30th September 2020

Taunton-based PCSO Sam Bushen heralded ‘one of most courageous people in force’

Taunton-based PCSO Sam Bushen has been commended for his ‘outstanding bravery‘ after being stabbed with scissors whilst detaining a suspect.

PCSO Bushen was one of the officers, police staff and members of the public honoured in front of their friends and families at a special Somerset force awards ceremony held by Avon and Somerset Police.

The ceremony was attended by Chief Constable Andy Marsh and the High Sheriff of Somerset Johnnie Halliday.

Whilst patrolling his area in August 2019, Taunton-based PCSO Bushen spotted an offender wanted for almost 20 theft and burglary offences.

Having known this individual over many years PCSO Bushen approached him and explained that he was to be arrested and detained.

Sam kept the man talking whilst awaiting back-up support. However the offender had concealed scissors and suddenly began stabbing the officer in the arm in a bid to escape.

In the face of extreme and unexpected violence and despite having suffered one stab wound and several near misses, Sam continued to restrain the offender until his colleagues arrived.

The footage caught on Sam’s body worn video camera demonstrated the sustained energy the offender used to try to escape the officer and his disregard of the injuries he was inflicting, leading Chief Constable Andy Marsh to herald Sam as “one of the most courageous people we have in the force.”

The offender was ‘not only a prolific offender’ but a ‘danger to the public’.

In detaining him in the face of high risk to himself, PCSO Sam Bushen demonstrated outstanding bravery in protecting his community and for his actions received a Chief Constable’s commendation.

Chief Constable Andy Marsh said:

“It is a great pleasure to attend this ceremony and recognise the often jaw-dropping incidents that our police and public have been involved in, including several where, through prompt and courageous action, lives have been saved or protected.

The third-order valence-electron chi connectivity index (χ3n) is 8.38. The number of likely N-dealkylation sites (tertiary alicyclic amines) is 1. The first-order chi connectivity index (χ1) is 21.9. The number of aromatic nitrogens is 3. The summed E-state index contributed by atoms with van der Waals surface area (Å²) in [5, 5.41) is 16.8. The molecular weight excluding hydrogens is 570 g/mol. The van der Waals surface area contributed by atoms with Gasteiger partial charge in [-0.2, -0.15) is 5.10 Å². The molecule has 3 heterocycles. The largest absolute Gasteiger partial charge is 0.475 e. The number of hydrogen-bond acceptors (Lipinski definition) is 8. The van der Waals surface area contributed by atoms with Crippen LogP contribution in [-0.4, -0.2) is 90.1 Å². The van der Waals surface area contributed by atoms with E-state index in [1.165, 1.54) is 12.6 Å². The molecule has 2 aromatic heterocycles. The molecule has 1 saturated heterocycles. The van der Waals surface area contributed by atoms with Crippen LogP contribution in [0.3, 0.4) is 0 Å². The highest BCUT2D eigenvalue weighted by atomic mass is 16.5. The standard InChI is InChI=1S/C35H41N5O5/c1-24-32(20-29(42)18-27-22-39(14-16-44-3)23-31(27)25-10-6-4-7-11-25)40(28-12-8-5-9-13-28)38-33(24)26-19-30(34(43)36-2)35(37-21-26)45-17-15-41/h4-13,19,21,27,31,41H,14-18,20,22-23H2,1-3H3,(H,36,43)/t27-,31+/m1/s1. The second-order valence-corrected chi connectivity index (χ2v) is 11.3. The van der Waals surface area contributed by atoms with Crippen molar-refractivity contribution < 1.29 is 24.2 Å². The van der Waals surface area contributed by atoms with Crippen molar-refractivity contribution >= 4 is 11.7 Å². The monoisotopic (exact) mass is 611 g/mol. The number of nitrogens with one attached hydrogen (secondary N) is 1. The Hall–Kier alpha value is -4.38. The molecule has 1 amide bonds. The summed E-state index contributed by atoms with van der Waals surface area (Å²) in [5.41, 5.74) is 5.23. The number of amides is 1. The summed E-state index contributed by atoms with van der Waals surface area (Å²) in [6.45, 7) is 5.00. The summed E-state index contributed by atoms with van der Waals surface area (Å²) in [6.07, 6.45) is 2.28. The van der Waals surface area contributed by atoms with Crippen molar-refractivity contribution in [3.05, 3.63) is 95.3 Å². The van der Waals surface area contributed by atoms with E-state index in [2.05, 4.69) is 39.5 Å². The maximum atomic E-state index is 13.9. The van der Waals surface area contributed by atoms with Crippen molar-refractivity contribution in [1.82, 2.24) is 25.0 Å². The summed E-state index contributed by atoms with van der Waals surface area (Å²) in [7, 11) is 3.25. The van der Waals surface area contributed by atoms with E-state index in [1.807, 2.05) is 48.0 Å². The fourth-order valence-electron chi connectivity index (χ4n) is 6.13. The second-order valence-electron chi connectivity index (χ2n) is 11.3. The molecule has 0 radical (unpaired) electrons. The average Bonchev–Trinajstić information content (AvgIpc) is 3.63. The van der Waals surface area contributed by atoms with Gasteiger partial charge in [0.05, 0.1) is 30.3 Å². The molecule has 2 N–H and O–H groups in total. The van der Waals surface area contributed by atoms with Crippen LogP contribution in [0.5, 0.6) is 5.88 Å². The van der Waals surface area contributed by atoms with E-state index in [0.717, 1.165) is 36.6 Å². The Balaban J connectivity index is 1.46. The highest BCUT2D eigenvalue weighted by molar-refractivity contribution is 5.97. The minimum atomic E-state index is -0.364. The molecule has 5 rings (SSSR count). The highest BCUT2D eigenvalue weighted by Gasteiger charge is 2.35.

Hearing the stories behind these awards reminds me how much our service has changed over the years, with huge challenges such as globalised crime and child sexual exploitation – unheard of years ago – increasingly changing the face of policing.

As our guests modestly and humbly step up to accept what are ‘once-in-a-lifetime’ awards, I have the pleasure of seeing what they don’t – the pride in the eyes and faces of their friends, families and supporters.

I thank you all for being here today to share in this ceremony.”

The High Sheriff of Somerset Johnnie Halliday said:

“I have been privileged in my months in office to gain understanding from seeing our police in action – being briefed on their challenges, experiencing a ride-along in Taunton, walking the beat with PCSOs in East Somerset and watching the police in court.

I have also enjoyed meeting the next generation – the Mini Police and Cadets – and hearing of their transformations from shy teenagers to young leaders.

What stands out to me is the dedication of the brave men and women who go above and beyond their duty. This is represented here today by both officers and members of the public.

As Robert Peel quoted: “Police are the public and the public are the police.”

“On behalf of The Queen and the residents of Somerset, thank you for keeping us safe.”